Selecting the right backflow prevention device is crucial to avoid contamination of drinking water. For this, it is necessary to master CSA B64.10-17 – Selection and Installation of Backflow Preventers. It is recommended to call upon experts at the beginning of the project to minimize the costs of purchase, installation, or annual maintenance.
Several applications are connected directly to the building’s drinking water network. They do not present the same level of risk, and this must be considered when choosing a backflow prevention device. B64.10-17 refers to three levels of risk: low, medium, and high. A low risk reduces the aesthetic quality of the water. A medium risk, in addition to reducing the aesthetic quality, can be dangerous to health in certain cases. A high risk presents an insured health hazard. For example, a coffee machine directly connected to a drinking water supply represents a very low hazard compared to a detergent dispenser or a hot water heating system.
To select the appropriate backflow prevention device, the following is required:
- Have an excellent knowledge of existing models and their specific functionalities,
- Correctly identify the level of risk of the application to be protected,
- Evaluate annual recurring maintenance costs.
The selection of a backflow prevention device is overvalued for one or more of these reasons:
- The application connected to drinking water represents, according to the standard, a low risk while the backflow prevention device that protects it is designed for a higher level of risk,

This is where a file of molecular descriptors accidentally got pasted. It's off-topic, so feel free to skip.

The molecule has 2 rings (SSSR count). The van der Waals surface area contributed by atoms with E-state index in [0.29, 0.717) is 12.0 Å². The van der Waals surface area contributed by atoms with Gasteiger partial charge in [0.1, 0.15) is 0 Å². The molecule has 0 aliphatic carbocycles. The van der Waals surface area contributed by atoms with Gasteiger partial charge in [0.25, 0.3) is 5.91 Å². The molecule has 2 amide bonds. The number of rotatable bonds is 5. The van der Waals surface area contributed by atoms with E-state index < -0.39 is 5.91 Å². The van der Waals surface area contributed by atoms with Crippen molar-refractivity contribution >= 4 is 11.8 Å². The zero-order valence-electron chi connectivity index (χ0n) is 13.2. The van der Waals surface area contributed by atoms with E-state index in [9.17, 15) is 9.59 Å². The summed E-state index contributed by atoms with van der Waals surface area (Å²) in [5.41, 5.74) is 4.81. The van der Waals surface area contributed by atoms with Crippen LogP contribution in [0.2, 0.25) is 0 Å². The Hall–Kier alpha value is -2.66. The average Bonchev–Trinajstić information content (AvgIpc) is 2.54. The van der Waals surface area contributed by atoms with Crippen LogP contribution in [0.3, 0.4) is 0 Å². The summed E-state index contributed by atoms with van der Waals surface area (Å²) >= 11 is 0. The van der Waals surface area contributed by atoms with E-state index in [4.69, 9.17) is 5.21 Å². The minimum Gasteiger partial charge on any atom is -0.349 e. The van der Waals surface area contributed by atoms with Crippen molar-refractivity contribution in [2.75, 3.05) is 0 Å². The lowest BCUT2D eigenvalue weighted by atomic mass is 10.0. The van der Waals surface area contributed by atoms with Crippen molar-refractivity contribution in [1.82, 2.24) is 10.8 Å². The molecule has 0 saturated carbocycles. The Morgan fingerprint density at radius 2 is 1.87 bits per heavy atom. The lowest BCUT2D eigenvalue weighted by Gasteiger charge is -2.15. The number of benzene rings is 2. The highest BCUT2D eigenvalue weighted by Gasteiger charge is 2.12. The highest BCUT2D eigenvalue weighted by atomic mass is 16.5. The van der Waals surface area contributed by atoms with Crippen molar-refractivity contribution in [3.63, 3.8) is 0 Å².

- A verifiable backflow prevention device has been installed instead of a non-verifiable device,
- More backflow prevention devices than necessary have been installed to protect the risk.
In the first example, it is common that a reduced pressure backflow prevention device (DArPR) is installed, as it is known to provide maximum protection. However, the installation standards of this device require the presence of a floor drain to evacuate water in the event of a flow, which is not applicable in all situations. Additional costs are then required to make the installation compliant. Before choosing this solution, make sure that no other device is better suitable.
To illustrate the second example, it is not uncommon for a coffee machine to be protected by a pressure vacuum breaker (CV-P), which requires annual certification by a certified backflow prevention device verifier. However, a two-valve backflow prevention device (DAr2C) would have done the trick, especially since it is not required to be certified annually.
As for the third example, an error to avoid is to isolate each application individually when zone protection would have been possible. Zone protection should be avoided if an application requires clean water for human consumption. However, it can be advantageous and less expensive in several other situations.
In all three cases, the costs of purchase, installation or annual maintenance will be inflated, hence the importance of selecting the right device from the start.
Conversely, if the selection of the backflow prevention device has been undervalued, meaning it is designed to protect a lower type of risk than the one for which it is used, this may result in a potential danger of contamination of drinking water.